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Newsletter for March 2016

Tax Saving Tips Here!
Bespoke Quarterly Newsletter – March 2016
Trending Topics | Financial Tips | News | & More

It’s a Taxing Time of Year!


Most Canadians have started to gather together the important information required for filing their 2015 personal income tax return. For many, tackling tax season can be a pain but if you are well informed and understand the latest tax rules, this can certainly help to alleviate some discomfort.

To help make sure you are not missing out on tax savings, we are sharing some important tax strategies.

Tip: Generally, your tax return has to be filed on or before April 30th. Since the 30th falls on a Saturday this year, the deadline is May 2nd (the next business day). Your return must be received, or postmarked, no later than May 2nd 2016 to be considered received on time.

Source:Public Accounts of Canada 2013

Tax Savings Strategies. What you need to know:

  1. For Seniors – Pension income splitting – if you receive pension income, or RRIF or LIF income and are at least 65, you can share up to 50% of your pension income with your lower income spouse. On your tax return, you jointly elect the amount of pension income to share with your spouse. It’s that simple. 


  1. For Parents – Are you spending lots of time driving your children to and from extracurricular activities? If this is the case, there is good news! The Children’s Fitness Tax Credit allows you to claim 15% of eligible amounts, up to $1,000, paid for eligible programs for children under the age of 16. There is also a Children’s Arts Tax Credit available. This credit allows you to claim up to $500 per child under the age of 16 for registration in an eligible program of arts-related activity.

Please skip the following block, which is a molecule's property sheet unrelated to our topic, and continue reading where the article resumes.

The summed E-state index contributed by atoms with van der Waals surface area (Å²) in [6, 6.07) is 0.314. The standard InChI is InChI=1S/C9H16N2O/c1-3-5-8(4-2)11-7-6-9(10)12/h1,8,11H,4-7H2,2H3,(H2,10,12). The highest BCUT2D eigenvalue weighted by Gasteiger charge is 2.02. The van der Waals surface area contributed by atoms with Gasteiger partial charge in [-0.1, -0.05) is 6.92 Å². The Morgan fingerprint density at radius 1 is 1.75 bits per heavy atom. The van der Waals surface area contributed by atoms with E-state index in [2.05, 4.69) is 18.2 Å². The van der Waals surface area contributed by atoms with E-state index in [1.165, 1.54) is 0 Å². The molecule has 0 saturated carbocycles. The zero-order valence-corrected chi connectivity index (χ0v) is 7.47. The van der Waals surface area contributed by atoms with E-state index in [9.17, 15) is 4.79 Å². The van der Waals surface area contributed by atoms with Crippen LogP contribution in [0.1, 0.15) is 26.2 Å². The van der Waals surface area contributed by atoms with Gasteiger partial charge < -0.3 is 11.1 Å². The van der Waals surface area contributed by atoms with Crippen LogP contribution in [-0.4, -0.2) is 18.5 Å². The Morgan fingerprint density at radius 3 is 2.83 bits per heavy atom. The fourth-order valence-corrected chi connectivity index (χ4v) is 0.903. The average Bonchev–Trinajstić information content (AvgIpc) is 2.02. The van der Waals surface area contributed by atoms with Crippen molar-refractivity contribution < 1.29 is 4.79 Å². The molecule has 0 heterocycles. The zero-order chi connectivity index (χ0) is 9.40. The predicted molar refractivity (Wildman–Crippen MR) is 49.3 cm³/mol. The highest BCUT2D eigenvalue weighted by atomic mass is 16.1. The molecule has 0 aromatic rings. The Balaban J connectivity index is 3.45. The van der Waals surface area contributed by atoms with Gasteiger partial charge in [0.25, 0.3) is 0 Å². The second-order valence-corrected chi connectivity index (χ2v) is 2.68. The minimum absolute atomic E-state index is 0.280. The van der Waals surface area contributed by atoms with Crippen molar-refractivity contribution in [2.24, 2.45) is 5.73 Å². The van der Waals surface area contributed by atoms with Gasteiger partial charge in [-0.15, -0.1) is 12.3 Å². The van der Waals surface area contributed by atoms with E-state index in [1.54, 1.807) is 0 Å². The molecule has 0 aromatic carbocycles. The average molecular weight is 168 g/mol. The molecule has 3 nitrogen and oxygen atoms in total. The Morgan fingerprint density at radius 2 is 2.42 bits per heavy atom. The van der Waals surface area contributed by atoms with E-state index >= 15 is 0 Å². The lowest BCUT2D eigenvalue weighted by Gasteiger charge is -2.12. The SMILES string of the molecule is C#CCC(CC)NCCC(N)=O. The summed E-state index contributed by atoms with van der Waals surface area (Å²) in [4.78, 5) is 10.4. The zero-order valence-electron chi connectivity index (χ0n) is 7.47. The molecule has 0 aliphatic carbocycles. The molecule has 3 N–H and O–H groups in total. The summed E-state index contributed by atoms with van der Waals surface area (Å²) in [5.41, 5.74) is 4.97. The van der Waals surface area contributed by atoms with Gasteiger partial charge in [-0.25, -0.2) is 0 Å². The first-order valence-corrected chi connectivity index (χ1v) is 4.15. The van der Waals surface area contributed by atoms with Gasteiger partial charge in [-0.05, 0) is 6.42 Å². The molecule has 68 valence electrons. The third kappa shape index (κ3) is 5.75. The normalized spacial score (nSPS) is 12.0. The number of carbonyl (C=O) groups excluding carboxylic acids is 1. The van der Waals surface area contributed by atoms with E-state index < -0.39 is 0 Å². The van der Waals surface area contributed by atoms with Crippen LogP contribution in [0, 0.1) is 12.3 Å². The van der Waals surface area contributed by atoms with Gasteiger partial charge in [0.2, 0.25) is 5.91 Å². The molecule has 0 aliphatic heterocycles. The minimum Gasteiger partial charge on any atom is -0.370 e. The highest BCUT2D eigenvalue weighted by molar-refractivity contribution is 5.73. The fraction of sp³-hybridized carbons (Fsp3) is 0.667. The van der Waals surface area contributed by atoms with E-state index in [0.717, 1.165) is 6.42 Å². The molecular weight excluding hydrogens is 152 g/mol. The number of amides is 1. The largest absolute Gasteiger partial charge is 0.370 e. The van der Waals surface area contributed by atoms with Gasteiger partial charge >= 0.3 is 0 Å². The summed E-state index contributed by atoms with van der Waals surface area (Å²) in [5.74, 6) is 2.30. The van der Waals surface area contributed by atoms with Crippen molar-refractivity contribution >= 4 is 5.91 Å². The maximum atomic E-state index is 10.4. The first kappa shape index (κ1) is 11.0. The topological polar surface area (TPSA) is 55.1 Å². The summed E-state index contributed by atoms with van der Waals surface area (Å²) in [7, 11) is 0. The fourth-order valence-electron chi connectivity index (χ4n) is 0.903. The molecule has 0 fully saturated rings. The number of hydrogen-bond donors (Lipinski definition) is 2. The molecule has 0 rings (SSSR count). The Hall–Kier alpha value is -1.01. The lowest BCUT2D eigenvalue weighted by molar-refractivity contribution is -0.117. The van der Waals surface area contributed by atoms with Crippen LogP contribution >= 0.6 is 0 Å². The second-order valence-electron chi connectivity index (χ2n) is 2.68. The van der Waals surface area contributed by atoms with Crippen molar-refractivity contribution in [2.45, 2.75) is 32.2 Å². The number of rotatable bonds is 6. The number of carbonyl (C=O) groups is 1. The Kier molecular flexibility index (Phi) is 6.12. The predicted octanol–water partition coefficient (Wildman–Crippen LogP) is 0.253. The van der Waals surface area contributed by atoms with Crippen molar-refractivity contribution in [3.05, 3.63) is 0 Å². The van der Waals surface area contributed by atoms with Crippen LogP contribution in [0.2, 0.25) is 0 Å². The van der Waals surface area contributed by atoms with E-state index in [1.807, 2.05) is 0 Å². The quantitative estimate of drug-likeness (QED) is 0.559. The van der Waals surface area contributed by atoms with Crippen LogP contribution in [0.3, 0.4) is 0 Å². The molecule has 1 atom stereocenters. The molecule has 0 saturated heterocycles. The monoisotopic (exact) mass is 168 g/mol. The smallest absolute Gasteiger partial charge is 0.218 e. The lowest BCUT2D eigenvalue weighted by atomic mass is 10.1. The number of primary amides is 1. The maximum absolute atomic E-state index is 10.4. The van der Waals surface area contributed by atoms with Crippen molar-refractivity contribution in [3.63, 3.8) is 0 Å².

1. RRSP Contributions – Your RRSP contribution can reduce your taxable income in the current or any future years. If you are a high income earner and anticipate being in a higher tax bracket in the next year or so, you may choose to deduct your RRSP contributions in a future year. For more information on RRSPs, see our most recent blog.


  1. Homebuyers’ Plan Participants (HBP) – Be sure to contribute at least the minimum HBP repayment to your RRSP each year. Otherwise, the amount will be included in your income and the RRSP room is lost forever. 


  1. Charitable Giving – You and your spouse’s charitable donations can be combined and claimed on the higher income spouse’s tax return to minimize the family tax burden. Consider donating appreciated eligible securities instead of cash for even more tax savings.

Tip: Even if you don’t owe any taxes, file an income tax return. When you file, you may be eligible for some refundable tax credits and you may also accumulate RRSP room.

Quote of the Day

“The hardest thing in the world to understand is the income tax.”
-Albert Einstein

Get Your Refund Sooner

Are you an employee who regularly receives a tax refund each year? Although it’s nice to receive a refund come tax time, you have given too much of your money to the government (hence the refund). Wouldn’t it be better to have a higher pay cheque all year round? If you regularly make additional RRSP contributions or claim other credits such as the spousal, tuition, child care or donation credits on your income tax return, you could apply for reduced withholdings from your employer. Then, make this even more effective by using this additional income to contribute to your RRSP, TFSA or pay down debt.

If you are unsure if you qualify for any of the above tax breaks or need your tax return prepared by a professional, please contact us soon.

Resource of the Day

A good source for tax information or a quick income tax calculator is
We hope you find this resource helpful. Please let us know if you have any questions.

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 Click here for November 2015 Newsletter: “What is Stressing Canadians?”